High doses of vitamin D speeds the recovery of tuberculosis patients, according to a new study.
The inspiration for testing the idea, scientists from Queen Mary University of London and other British hospitals said, was that 19th-century tuberculosis patients were sent to the mountains to lie in the sun. Ultraviolet B rays in sunshine convert cholesterol in the skin into vitamin D.
In the decades before antibiotics, doctors knew that TB patients sometimes recovered, or at least lived longer, at high altitudes. Spas for wealthy patients were built in the Alps, the Rockies and other mountain ranges.
Some doctors thought alpine air was the reason TB patients fared better, but others believed in “heliotherapy.” Even bedridden patients were wheeled out onto sun decks.
Vitamin D seems to prevent lung damage by slowing down inflammatory responses to the TB bacterium. Since it does not interfere with the action of antibiotics, it may be useful in other illnesses, like pneumonia, according to the authors of the study, published online by Proceedings of the National Academy of Sciences last week.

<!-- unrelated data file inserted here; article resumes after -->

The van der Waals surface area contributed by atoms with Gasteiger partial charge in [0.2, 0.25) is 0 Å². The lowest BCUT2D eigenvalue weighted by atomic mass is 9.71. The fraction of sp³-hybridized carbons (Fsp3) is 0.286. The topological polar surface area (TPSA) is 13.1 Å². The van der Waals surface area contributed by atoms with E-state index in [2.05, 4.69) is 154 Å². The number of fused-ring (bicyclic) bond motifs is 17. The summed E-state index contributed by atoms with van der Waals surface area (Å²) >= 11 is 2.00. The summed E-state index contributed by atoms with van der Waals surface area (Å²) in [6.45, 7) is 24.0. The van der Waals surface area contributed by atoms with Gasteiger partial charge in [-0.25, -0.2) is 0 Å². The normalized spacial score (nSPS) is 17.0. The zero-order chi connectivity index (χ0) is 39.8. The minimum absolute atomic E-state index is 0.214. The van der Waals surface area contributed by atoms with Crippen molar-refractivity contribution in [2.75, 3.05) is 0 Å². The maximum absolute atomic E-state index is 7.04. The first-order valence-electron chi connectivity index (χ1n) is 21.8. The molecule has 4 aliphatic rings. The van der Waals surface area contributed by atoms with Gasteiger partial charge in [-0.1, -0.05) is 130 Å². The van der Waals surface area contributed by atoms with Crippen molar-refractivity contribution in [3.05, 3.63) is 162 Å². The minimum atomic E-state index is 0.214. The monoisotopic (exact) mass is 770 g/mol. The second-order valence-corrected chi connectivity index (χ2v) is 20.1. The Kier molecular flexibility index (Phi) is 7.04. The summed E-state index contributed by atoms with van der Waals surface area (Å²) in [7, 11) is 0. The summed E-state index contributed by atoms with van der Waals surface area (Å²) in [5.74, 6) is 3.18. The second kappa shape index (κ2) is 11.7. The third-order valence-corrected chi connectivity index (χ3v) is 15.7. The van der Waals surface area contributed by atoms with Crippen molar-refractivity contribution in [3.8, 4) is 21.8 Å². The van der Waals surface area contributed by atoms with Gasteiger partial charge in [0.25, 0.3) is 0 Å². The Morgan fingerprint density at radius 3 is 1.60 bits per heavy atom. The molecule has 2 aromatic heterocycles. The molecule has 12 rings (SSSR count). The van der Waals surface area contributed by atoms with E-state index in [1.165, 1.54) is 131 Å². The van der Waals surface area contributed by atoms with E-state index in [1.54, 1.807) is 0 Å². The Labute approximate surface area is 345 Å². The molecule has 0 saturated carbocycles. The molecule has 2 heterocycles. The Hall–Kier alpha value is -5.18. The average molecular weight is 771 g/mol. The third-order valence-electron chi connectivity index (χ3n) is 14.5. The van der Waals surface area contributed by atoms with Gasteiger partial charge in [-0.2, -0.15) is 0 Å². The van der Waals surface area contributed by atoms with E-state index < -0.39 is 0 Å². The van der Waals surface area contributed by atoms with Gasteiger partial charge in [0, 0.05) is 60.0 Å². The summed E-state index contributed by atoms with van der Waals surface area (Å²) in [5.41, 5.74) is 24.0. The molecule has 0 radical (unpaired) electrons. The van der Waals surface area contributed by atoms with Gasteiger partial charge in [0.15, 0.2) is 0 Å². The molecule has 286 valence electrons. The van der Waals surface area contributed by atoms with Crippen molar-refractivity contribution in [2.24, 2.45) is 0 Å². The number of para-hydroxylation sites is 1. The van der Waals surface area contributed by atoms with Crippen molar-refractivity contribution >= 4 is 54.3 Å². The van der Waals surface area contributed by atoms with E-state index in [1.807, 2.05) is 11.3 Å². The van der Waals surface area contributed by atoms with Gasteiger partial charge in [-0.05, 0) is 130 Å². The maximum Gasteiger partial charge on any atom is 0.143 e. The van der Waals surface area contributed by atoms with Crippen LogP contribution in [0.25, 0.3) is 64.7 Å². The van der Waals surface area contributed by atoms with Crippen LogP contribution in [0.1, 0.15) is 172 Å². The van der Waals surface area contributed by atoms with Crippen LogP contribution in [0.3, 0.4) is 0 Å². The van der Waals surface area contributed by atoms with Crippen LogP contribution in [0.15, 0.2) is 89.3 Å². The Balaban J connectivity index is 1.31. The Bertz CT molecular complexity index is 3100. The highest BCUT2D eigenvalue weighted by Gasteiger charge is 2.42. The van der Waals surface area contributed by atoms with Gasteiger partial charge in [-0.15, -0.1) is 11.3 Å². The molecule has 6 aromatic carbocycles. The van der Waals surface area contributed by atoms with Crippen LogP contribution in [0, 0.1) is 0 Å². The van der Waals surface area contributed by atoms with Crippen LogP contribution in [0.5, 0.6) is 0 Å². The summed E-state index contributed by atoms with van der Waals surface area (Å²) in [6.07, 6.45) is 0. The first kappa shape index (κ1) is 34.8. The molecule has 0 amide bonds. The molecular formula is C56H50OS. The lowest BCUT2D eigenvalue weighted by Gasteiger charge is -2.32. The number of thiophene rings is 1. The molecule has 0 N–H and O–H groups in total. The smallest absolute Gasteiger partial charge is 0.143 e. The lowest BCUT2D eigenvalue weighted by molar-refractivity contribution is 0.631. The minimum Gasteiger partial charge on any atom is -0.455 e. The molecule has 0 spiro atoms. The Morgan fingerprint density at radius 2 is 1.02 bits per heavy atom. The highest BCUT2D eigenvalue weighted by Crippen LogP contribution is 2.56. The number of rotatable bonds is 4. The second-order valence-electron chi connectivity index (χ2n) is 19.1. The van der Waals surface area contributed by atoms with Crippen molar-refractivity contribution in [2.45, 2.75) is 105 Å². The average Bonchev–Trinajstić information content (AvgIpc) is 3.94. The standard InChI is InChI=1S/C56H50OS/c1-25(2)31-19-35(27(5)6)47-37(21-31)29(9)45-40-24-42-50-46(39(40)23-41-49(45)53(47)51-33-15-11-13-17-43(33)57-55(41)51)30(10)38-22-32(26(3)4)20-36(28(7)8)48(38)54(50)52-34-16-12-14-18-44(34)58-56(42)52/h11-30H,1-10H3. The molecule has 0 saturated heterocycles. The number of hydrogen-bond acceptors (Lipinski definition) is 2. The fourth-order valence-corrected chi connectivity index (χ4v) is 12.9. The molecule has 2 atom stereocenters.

In a clinical trial of 95 patients on antibiotics, those who also got vitamin D had less inflammation, and the mycobacteria in their lung phlegm cleared up 13 days earlier on average.
Tuberculosis kills 1.5 million people a year and is a common co-infection in people with AIDS. Drug-resistant strains are becoming more common.